Live resins separate themselves from other concentrated cannabis products by their higher terpene contents. These products offer consumers an experience closer to smoking flower compared to distillates, which have been stripped of most of their natural terpenes and aromatic compounds during the drying, curing, and/or extraction process—although they often are reinfused with flavor to improve user experience.

Live resins are produced by flash-freezing cannabis flower before the drying and curing stage—this preserves the volatile terpenes and other essential oils found in the biomass. Extractors then process that frozen material, ensuring they capture any and all terpenes during the decarboxylation stage, and reintroduce the original terpenes into the extracted cannabinoid mix. These products can then be filled into vape cartridges and other vaporizers, or “dabbed” on glass water pipes.

These high-terpene products are hitting all-time highs in sales and are growing at a faster rate than other concentrate categories, according to data from Headset.

“Live Resin” total sales in California, Colorado, Michigan, Nevada, Oregon, and Washington from January through November grew by 29% from $255 million in 2020 to $329 million in 2021. This was more than double the growth rate of the total “Concentrate” category, which increased in sales by 14% over the same time frame. “Live Resin” also makes up the plurality of “Concentrate” sales, increasing in category share from 29% in 2020 to 33% in 2021. In comparison, its closest rival is “Wax” with 24% of Concentrate sales. 

At Revolution Global, an Illinois-based cultivator and processor that recently won a 2021 High Times’ Illinois Cannabis Cup in the “Best Concentrate” category for its Blueberry Clementine live resin this year, live resins make up 5%-7% of total monthly sales, according to Dusty Shroyer, the company’s president and COO. While live resin products are especially popular with the connoisseur crowd, he says the increasing number of products in the category is mostly supply, not demand, driven.

Especially in markets like California, “there’s an abundance of greenhouse cannabis that’s getting frozen straight off the stem,” Shroyer explained, noting this “has allowed extractors there to have a lot of live resin material.”

Butane hash oil, more commonly referred to as BHO, is a solvent-extracted product that also has higher terpene content than some other concentrates. While BHO traditionally has represented 15%-20% of the marketplace, per Shroyer, “live resin is kind of pushing what the market perceives as a lower-grade product off the shelf and replacing it with more live resin.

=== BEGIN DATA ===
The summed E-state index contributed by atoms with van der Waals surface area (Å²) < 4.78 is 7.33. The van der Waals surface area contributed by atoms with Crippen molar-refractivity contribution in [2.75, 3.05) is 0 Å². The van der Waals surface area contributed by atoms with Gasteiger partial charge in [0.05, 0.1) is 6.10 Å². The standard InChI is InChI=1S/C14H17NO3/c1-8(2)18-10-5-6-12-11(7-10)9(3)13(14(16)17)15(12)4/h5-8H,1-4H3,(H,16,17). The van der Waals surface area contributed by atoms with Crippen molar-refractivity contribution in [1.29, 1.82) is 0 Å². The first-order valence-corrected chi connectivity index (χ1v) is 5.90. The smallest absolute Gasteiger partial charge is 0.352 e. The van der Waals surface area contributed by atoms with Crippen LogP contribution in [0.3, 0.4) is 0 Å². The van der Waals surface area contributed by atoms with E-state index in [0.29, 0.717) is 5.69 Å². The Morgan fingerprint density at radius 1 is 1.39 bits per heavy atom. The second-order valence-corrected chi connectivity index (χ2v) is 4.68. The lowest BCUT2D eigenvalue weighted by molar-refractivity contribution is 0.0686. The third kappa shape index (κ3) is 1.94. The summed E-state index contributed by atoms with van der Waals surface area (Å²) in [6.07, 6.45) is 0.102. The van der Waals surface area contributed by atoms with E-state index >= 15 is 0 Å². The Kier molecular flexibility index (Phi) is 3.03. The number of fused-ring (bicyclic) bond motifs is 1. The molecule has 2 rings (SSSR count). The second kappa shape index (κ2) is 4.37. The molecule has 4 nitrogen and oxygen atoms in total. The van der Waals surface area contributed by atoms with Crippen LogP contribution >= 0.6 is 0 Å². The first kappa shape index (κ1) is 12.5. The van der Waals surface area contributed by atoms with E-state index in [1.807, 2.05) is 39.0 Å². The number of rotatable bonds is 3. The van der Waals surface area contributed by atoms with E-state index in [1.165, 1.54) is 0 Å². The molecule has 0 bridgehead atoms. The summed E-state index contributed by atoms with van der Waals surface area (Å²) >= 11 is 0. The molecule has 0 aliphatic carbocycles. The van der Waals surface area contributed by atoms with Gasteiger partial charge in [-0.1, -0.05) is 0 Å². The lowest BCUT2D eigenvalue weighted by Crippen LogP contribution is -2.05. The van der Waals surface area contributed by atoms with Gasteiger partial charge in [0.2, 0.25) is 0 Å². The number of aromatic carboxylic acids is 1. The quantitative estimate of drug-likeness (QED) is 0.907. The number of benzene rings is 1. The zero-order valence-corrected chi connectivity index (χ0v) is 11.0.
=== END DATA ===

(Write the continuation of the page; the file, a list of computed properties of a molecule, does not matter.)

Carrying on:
That live resins are making their way into vape cartridges only increases consumer familiarity with the product type, Shroyer said, as many are more comfortable with electronic vapes than with dabbing.

Another factor that is likely to continue driving this trend is government regulation. Since the outbreak of vaping-related lung illnesses in the fall of 2019, state regulators in the U.S. and the Canadian federal government have taken a closer look at the ingredients being put into cannabis extracts.

Recent proposals and rule adoptions in Washington, Oregon, and Ottawa mandate the exclusive use of cannabis-derived terpenes in cannabis products, and other markets are looking into cannabis product additives. Mandating the use of cannabis-derived terpenes likely would be a boon for full-spectrum products like live resins.

Shroyer welcomes further regulation of what goes into cannabis concentrates, highlighting the lack of research on consumer safety when it comes to cannabis terpenes and other additives.

“The industry needs guidance on how to create these products,” Shroyer said. Among other concerns he mentioned is the actual terpene content within concentrates and vape cartridges. When it comes to
isolated botanical terpenes (aka cannabis-derived terpenes), “at what percentage is it safe to add that back into a cartridge? That information’s not known. It’s really the Wild West out there.”

As Revolution Global does its extraction in-house, the company is able to recapture the cannabis terpenes and forgo using non-cannabis flavoring. “I think without that guidance, it’s better to take the slow approach to it, which would be to sell consumers what they actually want to buy, which is cannabis. Nobody walks into a store to buy terpenes for oranges or other plants. They come to buy cannabis.”

Even as competition in the category is only expected to increase, Shroyer added that Revolution Global intends to remain a player in the space. “For us, it allows us to give people products that are the highest quality across all the different product types that you can get in cannabis and helps us make consumers happy. And I think that that reflects well on the brand, ultimately, when you’re focused on making people happy and making products at the quality at a quality level that meets or exceeds their expectations.”


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